WOOLSTON CLUB’S NEW PAVILLION A WORLD-CLASS FACILITY
Damage assessed at millions of dollars was inflicted on the Woolston Club when the earthquakes of 2010 and 2011 devastated Christchurch.
After a successful fundraising campaign and extensive local support, the rebuild of the community facility has been a major post-earthquake project in hard-hit Eastern Christchurch, which showcased some of Spanbild Projects unique capabilities when the new club officially opened on 1st August 2015.
Facing a constrained budget and a significant fundraising target, New Zealand’s role as host for the FIFA U20 World Cup provided the catalyst for the development of the Garrick Park facilities as a training venue for the visiting international teams.
With the site’s future secured, the new focus created its own challenges. When the funding was confirmed, just a handful of months remained to create a new sports facility before Woolston Club were to play host to some of the best developing players in the world.
Spanbild Projects General Manager Wade Macauley says his organisation had to concentrate a wide range of its resources on getting the project completed on time.
“One of the unique advantages Spanbild Projects has, is the ability to bring together the resources of the whole Spanbild Group. This includes a dedicated team of designers and engineers, our Christchurch based manufacturing facility and our experienced local builders – as well as a broad variety of local suppliers.”
“To complete a project on this scale to the standard required, in just a few short months, underscored the real advantages of the Spanbild Projects model. ”
NEW FACILITY FOR LINCOLN UNIVERSITY
When the Lincoln University faculty of Agriculture and Life Sciences (AGLS) needed
a temporary replacement building for one of its departments – Wine, Food and Molecular biosciences (WFMB Dept) – finding a timely and cost-effective solution was high on the list of priorities for one
of Christchurch’s most reputable educational establishments.
Working alongside project partners Arrow International, Spanbild designed, engineered, produced and constructed a new state-of-the-art research and teaching facility. Produced inside a 12 month period, the new facility was designed to meet a range of requirements, ranging from the speed of the build to the needs of the occupants in the way they planned to fit-out the space as a specialised research facility.
The Spanbild engineering
team was able to draw on
a range of proven designs –
as well as the systems and processes that had enabled
the team to respond to a number of rapid-build projects in the post-earthquake period – to create a solution that met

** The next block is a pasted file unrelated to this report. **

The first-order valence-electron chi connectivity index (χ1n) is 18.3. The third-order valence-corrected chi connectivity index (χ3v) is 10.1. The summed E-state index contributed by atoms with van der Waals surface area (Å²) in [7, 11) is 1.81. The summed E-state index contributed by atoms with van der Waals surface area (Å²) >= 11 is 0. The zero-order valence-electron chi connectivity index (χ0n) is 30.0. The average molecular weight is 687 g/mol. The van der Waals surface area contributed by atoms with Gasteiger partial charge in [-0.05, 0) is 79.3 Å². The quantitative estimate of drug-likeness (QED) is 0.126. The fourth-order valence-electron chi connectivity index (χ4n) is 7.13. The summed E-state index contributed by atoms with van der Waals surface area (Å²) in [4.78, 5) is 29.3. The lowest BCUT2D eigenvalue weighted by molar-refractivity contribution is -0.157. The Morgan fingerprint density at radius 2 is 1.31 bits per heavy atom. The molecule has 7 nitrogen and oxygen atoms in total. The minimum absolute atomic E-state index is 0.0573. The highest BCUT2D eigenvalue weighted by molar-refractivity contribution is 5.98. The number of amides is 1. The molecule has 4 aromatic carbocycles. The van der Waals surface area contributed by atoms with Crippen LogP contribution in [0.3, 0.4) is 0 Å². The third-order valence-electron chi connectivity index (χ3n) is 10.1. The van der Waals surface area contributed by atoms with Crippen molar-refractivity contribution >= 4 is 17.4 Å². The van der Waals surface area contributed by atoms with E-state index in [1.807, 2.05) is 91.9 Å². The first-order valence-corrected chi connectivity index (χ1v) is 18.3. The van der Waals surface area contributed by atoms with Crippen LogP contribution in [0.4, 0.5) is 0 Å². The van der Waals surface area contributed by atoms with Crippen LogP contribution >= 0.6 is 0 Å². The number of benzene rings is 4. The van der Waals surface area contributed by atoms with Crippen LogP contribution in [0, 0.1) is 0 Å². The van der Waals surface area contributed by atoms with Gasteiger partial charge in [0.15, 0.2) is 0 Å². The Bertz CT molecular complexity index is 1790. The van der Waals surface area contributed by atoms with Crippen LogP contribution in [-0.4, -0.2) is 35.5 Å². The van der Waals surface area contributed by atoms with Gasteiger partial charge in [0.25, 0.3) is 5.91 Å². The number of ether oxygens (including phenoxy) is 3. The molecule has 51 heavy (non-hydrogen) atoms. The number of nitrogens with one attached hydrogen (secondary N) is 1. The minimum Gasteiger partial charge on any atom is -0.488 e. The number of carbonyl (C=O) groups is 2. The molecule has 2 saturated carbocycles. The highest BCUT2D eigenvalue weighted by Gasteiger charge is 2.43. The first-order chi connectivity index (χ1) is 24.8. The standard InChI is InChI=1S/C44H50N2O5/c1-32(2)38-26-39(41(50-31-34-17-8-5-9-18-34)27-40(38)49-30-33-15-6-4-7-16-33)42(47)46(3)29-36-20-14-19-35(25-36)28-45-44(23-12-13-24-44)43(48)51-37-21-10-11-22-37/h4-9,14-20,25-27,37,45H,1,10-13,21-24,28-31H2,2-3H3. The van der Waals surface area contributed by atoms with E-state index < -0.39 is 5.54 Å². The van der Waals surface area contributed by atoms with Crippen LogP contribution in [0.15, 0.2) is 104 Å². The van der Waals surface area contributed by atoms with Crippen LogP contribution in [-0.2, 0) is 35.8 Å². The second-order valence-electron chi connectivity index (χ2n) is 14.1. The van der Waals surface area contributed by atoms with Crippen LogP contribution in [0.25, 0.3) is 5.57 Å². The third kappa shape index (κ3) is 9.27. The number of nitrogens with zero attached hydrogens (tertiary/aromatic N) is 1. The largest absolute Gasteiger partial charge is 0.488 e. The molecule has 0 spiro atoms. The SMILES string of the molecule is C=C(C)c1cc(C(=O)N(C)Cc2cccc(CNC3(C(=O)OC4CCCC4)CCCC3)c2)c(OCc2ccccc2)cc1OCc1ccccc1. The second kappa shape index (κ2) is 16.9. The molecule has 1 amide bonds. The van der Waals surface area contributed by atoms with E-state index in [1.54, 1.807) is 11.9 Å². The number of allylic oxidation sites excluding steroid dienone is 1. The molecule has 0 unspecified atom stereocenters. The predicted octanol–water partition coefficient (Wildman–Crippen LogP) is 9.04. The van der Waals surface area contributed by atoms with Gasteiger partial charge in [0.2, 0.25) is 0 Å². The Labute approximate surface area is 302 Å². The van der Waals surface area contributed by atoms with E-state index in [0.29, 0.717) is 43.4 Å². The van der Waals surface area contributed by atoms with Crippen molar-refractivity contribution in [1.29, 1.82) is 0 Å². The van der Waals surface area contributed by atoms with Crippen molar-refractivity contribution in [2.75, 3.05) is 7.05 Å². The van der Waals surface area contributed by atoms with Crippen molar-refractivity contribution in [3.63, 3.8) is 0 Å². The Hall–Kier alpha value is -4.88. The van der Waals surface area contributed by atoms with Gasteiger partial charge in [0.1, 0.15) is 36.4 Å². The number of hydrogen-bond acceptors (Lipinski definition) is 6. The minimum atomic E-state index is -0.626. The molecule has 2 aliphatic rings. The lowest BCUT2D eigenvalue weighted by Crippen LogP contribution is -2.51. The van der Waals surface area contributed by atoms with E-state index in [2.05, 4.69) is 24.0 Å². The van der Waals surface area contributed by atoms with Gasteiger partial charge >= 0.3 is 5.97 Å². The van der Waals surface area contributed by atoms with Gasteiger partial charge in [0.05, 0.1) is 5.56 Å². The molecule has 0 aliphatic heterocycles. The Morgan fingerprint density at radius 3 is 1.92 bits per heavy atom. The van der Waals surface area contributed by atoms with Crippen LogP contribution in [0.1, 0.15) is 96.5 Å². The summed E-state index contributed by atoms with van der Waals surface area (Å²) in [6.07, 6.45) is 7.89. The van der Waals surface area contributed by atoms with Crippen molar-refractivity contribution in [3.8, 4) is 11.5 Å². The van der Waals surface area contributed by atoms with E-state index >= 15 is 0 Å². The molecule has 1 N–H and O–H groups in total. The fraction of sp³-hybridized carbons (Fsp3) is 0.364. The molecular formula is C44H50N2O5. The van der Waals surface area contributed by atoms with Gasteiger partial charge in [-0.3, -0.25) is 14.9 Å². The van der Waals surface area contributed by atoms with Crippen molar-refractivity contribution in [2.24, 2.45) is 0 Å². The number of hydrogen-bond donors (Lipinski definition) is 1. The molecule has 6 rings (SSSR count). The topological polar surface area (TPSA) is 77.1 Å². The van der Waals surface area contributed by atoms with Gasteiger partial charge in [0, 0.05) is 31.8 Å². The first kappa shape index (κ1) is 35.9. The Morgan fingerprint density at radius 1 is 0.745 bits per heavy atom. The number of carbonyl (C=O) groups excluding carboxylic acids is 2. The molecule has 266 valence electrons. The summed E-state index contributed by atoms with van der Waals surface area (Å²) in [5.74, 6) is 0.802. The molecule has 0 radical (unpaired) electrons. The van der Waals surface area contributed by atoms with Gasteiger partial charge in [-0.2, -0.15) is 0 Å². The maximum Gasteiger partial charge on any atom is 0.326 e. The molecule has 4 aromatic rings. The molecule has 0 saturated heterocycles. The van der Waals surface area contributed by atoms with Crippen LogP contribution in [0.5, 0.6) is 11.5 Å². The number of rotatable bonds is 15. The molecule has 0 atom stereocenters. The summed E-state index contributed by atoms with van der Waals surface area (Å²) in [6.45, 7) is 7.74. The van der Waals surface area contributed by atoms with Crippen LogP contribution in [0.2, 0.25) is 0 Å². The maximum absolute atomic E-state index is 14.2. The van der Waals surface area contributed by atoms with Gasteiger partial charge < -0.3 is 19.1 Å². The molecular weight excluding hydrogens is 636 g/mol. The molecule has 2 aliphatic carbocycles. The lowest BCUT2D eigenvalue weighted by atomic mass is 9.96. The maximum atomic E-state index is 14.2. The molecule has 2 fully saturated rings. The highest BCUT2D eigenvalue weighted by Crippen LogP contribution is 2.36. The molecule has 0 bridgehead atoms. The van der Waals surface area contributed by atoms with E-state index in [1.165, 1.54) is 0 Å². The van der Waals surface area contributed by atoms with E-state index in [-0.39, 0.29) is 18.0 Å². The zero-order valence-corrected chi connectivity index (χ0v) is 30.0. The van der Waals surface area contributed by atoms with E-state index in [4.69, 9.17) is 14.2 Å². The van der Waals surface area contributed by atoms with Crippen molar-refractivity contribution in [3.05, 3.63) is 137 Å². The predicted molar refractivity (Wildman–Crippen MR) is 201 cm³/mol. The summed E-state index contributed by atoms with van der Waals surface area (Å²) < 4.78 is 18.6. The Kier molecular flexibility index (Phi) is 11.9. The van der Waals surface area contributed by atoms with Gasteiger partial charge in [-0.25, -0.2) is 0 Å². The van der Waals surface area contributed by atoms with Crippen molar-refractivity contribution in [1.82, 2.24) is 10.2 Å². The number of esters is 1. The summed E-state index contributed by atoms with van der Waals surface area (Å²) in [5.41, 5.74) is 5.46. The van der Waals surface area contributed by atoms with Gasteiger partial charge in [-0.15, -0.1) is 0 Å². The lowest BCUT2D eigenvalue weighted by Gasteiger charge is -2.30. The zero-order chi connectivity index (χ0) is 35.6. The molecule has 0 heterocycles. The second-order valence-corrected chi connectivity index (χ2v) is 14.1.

all Lincoln University’s needs.
The versatility of the building, both from a structural and design perspective, has meant the temporary Life Sciences facility provides a welcoming working environment for Lincoln University staff, with elements like window shades, angled corridors and internal light-wells accenting a very well-designed space.
TO KEEP HAPU SAFE AND COMFORTABLE
Taking care of their
people – and the wider community – has been
a priority for Ngai Tahu Property since the Christchurch earthquakes.
Representing not only the region’s largest iwi, but also
a major business operation deeply engaged in the economic well-being of the city, Ngai Tahu had to respond quickly to the disaster, providing resources for both the organisation and its people.
Since the February earthquake, Portabuild has supplied a number of buildings to Ngai Tahu, now basing its operations at the old Wigram Airfield site.
With many local residents, especially those living in
the city’s eastern suburbs, displaced by the earthquakes – and with so much of Christchurch’s infrastructure damaged – having a safe and healthy place to work and
visit, with additional resources that support not only the commercial operation but
also the welfare of staff, has become paramount.
To meet these needs,
the buildings provided by Portabuild include a kitchen unit, numerous offices, ablutions units and a laundry unit. This
has allowed Ngai Tahu to accommodate its staff and visitors in comfort and provide extra resources such as laundry and shower areas – a welcome resource in the current environment.
NEW SOCIAL HOUSING UNITS ENHANCE SURROUNDING COMMUNITIES
When the country’s largest non-government owned social housing provider, Accessible Properties
New Zealand Ltd, received a Social Housing Fund grant for the construction of new-build social housing units, they formed a partnership
with Spanbild Projects to help provide quality rental homes for people with
a wide range of living requirements.
Accessible Properties specialises in the disability sector, including the management of the IHC’s
1100 properties throughout New Zealand.
Accessible Properties project manager Julia Saunders says
the company was established with a focus on providing housing to people with disabilities, and now extends to the wider community to include people who qualify for the Government’s Income Related Rent Subsidy programme. “We try and provide housing for whole of life, so that means if a tenant’s needs change, they don’t have to move.”